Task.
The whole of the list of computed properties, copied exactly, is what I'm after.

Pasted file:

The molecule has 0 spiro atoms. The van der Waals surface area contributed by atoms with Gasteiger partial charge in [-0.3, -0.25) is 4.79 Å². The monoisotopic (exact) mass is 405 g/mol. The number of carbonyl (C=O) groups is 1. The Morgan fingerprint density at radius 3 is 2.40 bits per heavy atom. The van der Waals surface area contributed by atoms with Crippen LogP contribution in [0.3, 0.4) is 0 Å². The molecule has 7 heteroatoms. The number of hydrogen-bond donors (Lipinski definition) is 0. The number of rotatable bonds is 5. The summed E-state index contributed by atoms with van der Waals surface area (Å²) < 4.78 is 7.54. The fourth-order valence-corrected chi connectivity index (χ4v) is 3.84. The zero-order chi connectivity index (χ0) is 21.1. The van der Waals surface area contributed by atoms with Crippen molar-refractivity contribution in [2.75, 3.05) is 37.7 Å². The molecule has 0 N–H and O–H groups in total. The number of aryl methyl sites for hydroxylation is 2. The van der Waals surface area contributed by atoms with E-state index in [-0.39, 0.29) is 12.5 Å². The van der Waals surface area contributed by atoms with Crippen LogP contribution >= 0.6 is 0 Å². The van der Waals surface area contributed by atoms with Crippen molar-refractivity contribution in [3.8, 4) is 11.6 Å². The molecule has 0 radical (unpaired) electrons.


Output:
The molecule has 0 spiro atoms. The van der Waals surface area contributed by atoms with Gasteiger partial charge in [-0.3, -0.25) is 4.79 Å². The monoisotopic (exact) mass is 405 g/mol. The number of carbonyl (C=O) groups is 1. The Morgan fingerprint density at radius 3 is 2.40 bits per heavy atom. The van der Waals surface area contributed by atoms with Crippen LogP contribution in [0.3, 0.4) is 0 Å². The molecule has 7 heteroatoms. The number of hydrogen-bond donors (Lipinski definition) is 0. The number of rotatable bonds is 5. The summed E-state index contributed by atoms with van der Waals surface area (Å²) < 4.78 is 7.54. The fourth-order valence-corrected chi connectivity index (χ4v) is 3.84. The zero-order chi connectivity index (χ0) is 21.1. The van der Waals surface area contributed by atoms with Crippen molar-refractivity contribution in [2.75, 3.05) is 37.7 Å². The molecule has 0 N–H and O–H groups in total. The number of aryl methyl sites for hydroxylation is 2. The van der Waals surface area contributed by atoms with E-state index in [-0.39, 0.29) is 12.5 Å². The van der Waals surface area contributed by atoms with Crippen LogP contribution >= 0.6 is 0 Å². The van der Waals surface area contributed by atoms with Crippen molar-refractivity contribution in [3.8, 4) is 11.6 Å². The molecule has 0 radical (unpaired) electrons.